Marcus Martin hadn’t heard from his mom in a week and he was past the point of being stressed.
His hometown of Miami was in the path of Hurricane Irma, and Martin, an N.C. Central freshman defensive back who had been in Durham since June, could only watch on television and hope his family was OK. When the storm hit Florida on Sept. 10 as a Category 4 storm, he lost communication with his mother for a week as thousands in the state lost power.
About 800 miles away, Martin started to worry.
“I was definitely stressed out,” Martin said. “I wasn’t sure if my family was going to be OK or anything like that.”
Help us deliver journalism that makes a difference in our community.
Our journalism takes a lot of time, effort, and hard work to produce. If you read and enjoy our journalism, please consider subscribing today.
Members of the North Carolina Central University football program talk about heading to Florida after some NCCU players were worried about their families impacted by recent hurricanes.
Martin wasn’t alone. There are 14 players from Florida on the N.C. Central football roster. This was the first time Martin had to experience anything like that while being away from his immediate family. But his football family, especially the ones from Florida, helped put him at ease.
“Just being far away from home, just knowing you have guys who can relate makes you feel comfortable,” said senior defensive end Antonio Brown, who’s from Jacksonville. “It’s nothing we can do about it being way up here, but I told the guys to just relax.”
Guys like Martin, Brown and others from the Sunshine State will relax a little bit more during their next road trip. The Eagles (2-1, 1-0 MEAC) will travel to Tallahassee to take on Florida A&M (2-2, 1-0) Thursday (7:30, ESPNU). While there is a football game to be played, the trip to Florida will be an emotional homecoming for some of the N.C. Central players.
Martin, who played at North Miami High School, is expecting 10 family members to show up.
“I just want to make sure they are OK,” Martin said. “I’m going to give them big hugs.”
Sophomore offensive guard Twishawn Glenn, from Daytona Beach, checked on his family daily leading up to the storm. Like Martin, he lost contact with his loved ones for a week. Fortunately, when he talked to his family the only damage done was a few trees and power lines down near his home. Martin said there was some flooding, but nothing major, a huge relief.
During the time of uncertainty, Eagles head coach Jerry Mack could tell it was bothering the players who didn’t know if and how their families had been affected. At various times, members of his team would come to the coaching staff and voice their concerns.
“We tried to ease their mind,” Mack said. “A lot of them, their families were pretty much taken care of. But you have to always be sympathetic to those guys to their needs and where their minds are. It’s really difficult because they have to try to focus and balance trying to play a football game and trying to go to class with still having their families on their mind.”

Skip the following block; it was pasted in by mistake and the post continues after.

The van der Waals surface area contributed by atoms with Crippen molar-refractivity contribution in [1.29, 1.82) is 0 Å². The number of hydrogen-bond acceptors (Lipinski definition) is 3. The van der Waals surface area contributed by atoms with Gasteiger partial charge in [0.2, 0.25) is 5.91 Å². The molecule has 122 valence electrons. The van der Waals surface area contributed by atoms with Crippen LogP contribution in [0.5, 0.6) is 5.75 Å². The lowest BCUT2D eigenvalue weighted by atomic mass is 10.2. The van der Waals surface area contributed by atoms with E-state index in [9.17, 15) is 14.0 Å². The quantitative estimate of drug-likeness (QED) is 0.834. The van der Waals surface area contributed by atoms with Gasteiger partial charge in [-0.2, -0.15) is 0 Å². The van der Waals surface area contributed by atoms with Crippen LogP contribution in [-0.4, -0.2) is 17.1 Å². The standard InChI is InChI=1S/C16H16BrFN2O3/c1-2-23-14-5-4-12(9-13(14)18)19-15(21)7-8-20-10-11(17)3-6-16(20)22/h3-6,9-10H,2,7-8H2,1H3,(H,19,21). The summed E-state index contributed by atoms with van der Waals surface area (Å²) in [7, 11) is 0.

Last October, the Eagles defeated the Rattlers, 17-13, in Durham as remnants of Hurricane Matthew pounded North Carolina. Brown remembers Matthew, the 2004 tropical storm, as one of the worst storms he endured in Florida, where it dumped heavy rains. Sandy, a destructive 2012 hurricane that made landfall in New Jersey, was the first one that came to mind for Glenn.
Brown was concerned about his mom and niece during Hurricane Irma. His niece left Florida for Tennessee during the storm, but his mom rode it out at home. Glenn’s family was supposed to go to Atlanta, but stayed home as well. Martin said staying put stems from a confidence that comes from going through storms before, along with some wishful thinking.
“Every Floridian, what we think is the hurricane is going to turn right before it hits Florida,” Martin said with a laugh.
This one didn’t turn, so Martin was left to worry for a week. Then his mom finally called. They stayed on the phone for hours. Turns out, she was more worried about him than he was about her.
“When she finally called I was so happy,” Martin said. “Big smile on my face. She was asking me if I was OK. My mom doesn’t want me stressing a lot, so I try my best not to.”
Thursday at Florida A&M, Martin will be smiling, win or lose. The players don’t get a lot of time to spend with their families on road trips, but for those from Florida, seeing family, if only for a moment, after a week of uncertainty, is long enough.
“That’s what we talk about, that football is more than a game,” Mack said. “They get a chance to go back to their home state and see their family for the first time in a while. That’s going to mean a lot to them.”
NC Central at Florida A&M
When: 7:30 p.m.
Where: Bragg Memorial Stadium, Tallahassee, Fla.